In 1859 Charles Darwin’s On the Origin of Species was published in a storm of controversy. For the first time, he had demonstrated that humans were evolutionary descendants of non-human animals. We would never look at animals in quite the same way.
With the knowledge that animals are not merely neighbours, but relatives, we began to question the way we treated them. Could it really be the case that animals think, feel and suffer in a similar way to humans?
Arguably, this landmark text marked the first step in what has been steady walk towards the acknowledgment of animal sentience and the need for animal protection.
Key events in animal welfare:
- 1859: Charles Darwin’s On the Origin of Species is published.
- 1958: The American Humane Slaughter Act is passed.
- 1976: The European Convention for the Protection of Animals Kept for Farming Purposes is passed.
- 1992: Switzerland becomes the first country to include protections for animals in its constitution.
- 1997: EU Protocol recognizes animals as sentient beings and requires countries to pay “full regard to the welfare requirements of animals”.
- 2010: EU Directive “on the protection of animals used for scientific purposes” is introduced, one of the most stringent ethical and welfare standards worldwide.
- 2013: EU bans testing cosmetics on animals.
Animal welfare in the news
In the last week of November social media exploded in response to reports that the UK government had failed to recognise animal sentience. There was a lot of anger, followed by a great deal of confusion.
What actually happened and what does it all mean for animal welfare in the UK?
The vote was in relation to an amendment to the EU Withdrawal Bill. More specifically, it resulted in the decision to not incorporate Article 13, which is part of an EU treaty recognising the fact that animals can feel emotion and pain.
Some media organisations interpreted this event as the denial of animal sentience. Cue the public outrage. On hearing this news, some suggested that politicians were the ones lacking sentience!
Subsequent reports on the vote, painted a more balanced picture and the ‘insentient’ politicians in questions rushed to defend their position.
With the furore over, what conclusions can be made? Well, though not as grave an many first thought, last month’s vote is a step backwards. By failing to incorporate Article 13, we revert back to a 2016 law. The main difference is that the duty of care no long lies with the state, but with the owner of the animals.
Animal welfare around the world
These recent events got us thinking about the different aspects of animal welfare and how provision differs around the world.
Central to animal welfare are The Five Freedoms. This is an outline of the five basic rights afforded to animals under human control and was developed in the 1960s and 1970s.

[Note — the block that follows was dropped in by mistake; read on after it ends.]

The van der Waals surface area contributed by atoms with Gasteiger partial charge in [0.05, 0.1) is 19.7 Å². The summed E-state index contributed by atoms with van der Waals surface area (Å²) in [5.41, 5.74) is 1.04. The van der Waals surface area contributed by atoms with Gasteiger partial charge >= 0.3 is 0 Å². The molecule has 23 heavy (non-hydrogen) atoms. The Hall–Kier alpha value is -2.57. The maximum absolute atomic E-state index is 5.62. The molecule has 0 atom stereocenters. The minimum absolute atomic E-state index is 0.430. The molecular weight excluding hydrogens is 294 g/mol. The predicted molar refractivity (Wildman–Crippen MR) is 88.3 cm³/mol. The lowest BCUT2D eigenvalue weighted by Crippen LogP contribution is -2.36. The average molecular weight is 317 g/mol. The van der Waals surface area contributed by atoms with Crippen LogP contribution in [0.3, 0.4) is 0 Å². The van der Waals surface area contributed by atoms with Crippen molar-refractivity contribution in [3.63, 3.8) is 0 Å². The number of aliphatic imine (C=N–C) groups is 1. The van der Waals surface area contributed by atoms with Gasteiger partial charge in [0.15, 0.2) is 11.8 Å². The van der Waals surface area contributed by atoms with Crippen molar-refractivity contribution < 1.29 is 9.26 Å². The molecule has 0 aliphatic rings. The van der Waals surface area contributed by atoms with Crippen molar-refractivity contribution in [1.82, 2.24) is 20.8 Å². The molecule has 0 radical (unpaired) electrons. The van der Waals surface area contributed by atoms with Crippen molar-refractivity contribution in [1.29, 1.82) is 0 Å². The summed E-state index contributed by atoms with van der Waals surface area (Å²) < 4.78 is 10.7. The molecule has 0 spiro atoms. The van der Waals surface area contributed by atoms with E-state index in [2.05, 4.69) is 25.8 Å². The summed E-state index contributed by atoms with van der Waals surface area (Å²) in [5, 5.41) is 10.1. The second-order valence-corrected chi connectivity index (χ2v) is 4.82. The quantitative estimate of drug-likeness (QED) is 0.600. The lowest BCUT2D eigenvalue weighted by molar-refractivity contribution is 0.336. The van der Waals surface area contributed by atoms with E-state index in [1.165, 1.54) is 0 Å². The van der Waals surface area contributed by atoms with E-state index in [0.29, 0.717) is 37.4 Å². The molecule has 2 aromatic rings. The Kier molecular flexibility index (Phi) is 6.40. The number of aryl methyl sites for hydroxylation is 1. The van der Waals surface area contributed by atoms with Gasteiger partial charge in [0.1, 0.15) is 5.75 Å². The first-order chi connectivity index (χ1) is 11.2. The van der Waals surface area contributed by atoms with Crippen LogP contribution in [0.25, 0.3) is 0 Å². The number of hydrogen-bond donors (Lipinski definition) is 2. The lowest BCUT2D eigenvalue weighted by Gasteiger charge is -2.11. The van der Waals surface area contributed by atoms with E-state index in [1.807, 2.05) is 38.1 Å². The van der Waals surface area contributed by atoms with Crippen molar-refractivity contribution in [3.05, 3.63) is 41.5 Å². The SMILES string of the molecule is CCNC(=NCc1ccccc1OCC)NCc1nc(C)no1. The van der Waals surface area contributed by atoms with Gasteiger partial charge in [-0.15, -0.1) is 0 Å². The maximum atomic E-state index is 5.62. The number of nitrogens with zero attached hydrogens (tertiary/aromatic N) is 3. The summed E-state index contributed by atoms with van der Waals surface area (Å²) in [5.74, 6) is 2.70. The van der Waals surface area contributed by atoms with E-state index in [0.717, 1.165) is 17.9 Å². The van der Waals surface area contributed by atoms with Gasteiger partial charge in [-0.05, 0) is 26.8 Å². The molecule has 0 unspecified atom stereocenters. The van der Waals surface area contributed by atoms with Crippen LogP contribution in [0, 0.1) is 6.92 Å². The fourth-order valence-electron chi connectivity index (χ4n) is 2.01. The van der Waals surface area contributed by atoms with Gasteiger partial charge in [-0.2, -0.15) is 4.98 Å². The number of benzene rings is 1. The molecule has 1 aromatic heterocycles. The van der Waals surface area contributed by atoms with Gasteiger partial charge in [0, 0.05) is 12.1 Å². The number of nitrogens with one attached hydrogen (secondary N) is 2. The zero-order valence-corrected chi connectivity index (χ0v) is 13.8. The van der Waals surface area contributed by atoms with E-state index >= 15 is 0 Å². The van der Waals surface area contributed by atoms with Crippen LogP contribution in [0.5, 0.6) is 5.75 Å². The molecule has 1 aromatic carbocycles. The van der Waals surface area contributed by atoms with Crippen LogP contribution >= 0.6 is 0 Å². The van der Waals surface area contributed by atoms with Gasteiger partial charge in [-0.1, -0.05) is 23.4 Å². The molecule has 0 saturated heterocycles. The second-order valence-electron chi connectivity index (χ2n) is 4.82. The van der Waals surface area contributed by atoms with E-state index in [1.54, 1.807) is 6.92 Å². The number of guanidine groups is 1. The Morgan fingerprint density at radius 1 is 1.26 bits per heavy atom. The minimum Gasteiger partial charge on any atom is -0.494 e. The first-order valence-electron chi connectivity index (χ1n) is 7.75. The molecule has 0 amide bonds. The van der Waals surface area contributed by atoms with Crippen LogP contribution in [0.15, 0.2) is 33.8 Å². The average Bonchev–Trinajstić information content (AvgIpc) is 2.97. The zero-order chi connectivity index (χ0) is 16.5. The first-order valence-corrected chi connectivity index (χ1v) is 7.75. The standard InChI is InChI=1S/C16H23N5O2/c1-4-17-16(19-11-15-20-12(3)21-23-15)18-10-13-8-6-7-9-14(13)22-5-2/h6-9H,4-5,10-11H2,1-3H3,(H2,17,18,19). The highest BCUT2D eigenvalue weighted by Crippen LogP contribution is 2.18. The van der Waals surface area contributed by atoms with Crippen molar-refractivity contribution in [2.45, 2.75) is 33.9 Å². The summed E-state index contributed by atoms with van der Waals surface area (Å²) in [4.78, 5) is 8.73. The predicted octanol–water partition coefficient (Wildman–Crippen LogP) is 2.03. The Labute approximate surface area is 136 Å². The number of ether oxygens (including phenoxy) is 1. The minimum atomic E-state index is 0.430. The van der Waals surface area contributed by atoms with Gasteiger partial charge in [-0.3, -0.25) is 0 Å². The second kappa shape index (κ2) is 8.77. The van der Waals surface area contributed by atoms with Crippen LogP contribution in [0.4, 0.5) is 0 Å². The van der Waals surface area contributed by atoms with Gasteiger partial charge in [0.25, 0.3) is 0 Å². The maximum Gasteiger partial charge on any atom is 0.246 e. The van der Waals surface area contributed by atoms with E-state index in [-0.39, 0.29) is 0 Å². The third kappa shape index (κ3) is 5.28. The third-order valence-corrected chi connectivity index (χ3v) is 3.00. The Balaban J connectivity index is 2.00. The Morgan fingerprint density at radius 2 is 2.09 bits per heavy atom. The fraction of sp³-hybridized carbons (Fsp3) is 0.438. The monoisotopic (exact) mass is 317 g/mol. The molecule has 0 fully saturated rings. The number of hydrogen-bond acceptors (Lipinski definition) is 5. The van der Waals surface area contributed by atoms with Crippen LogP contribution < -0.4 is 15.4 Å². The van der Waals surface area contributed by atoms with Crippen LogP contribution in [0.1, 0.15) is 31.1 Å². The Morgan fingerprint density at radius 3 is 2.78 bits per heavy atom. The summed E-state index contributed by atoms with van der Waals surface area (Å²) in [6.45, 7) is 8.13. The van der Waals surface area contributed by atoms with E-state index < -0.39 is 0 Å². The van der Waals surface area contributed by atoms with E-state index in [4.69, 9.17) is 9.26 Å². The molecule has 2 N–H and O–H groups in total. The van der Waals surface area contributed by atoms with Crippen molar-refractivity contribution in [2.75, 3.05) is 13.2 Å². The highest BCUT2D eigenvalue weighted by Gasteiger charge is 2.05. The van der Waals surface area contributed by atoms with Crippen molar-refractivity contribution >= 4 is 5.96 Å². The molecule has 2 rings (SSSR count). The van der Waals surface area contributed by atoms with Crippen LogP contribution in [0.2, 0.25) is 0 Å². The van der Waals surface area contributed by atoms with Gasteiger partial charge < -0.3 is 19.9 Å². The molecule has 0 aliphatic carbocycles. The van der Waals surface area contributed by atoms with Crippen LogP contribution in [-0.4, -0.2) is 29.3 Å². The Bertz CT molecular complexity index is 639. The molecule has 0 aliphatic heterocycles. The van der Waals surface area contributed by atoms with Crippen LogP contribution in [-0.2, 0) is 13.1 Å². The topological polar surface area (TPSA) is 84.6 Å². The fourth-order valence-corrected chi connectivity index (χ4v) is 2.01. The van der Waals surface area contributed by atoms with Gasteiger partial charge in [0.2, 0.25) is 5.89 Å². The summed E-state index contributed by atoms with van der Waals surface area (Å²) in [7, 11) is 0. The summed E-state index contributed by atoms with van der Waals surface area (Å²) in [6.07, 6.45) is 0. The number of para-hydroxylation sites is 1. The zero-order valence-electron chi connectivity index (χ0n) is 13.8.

Freedom from hunger and thirst; from discomfort; from pain, injury, and disease; from fear and distress; and to express normal behaviour.
The best place to go for an overview of animal welfare in different countries is theAnimal Protection Index. This interactive website allows you to jump from continent to continent, comparing the various indicators of animal welfare provision.
Countries are scored within seven bands (A-G), with A representing the highest scoring and G the most room for improvement.
Take a look at the World Animal Protection website to see how your country compares!
|Theme of protection||UK||Spain||USA||Russia|
|Universal Declaration on Animal Welfare||B||E||E||G|
|Laws against animal suffering||A||D||C||D|
|Animals used in farming||A||B||D||E|
|Animals in captivity||B||B||C||E|
|Animals used for recreation||B||E||C||E|
|Animals used in scientific research||A||B||C||E|
|Welfare of wild animals||B||C||C||E|
|Education on animal protection||F||D||D||D|
From a historical viewpoint, the trend is very much towards greater recognition of animal sentience and improved provision of animal protection. However, as we’ve just seen, legislation is not consistent from one nation to another. And even within countries ranking highly for animal protection, some aspects are completely neglected. In the UK, for example, there is no legislation for the educational component of animal protection.
Having said this, last month’s emotional response to the changes in UK animal welfare laws is nothing if not reassuring. It’s an issue the public really care about and the criticism politicians have received, rightly or wrongly, keeps the pressure on government. Already, the UK government have promised that legal changes will be made to ensure that animal sentience is recognised.
So, while some countries are doing better than others, there’s room for improvement in every context. We all need to stay informed, voice our concerns and keep walking in the right direction.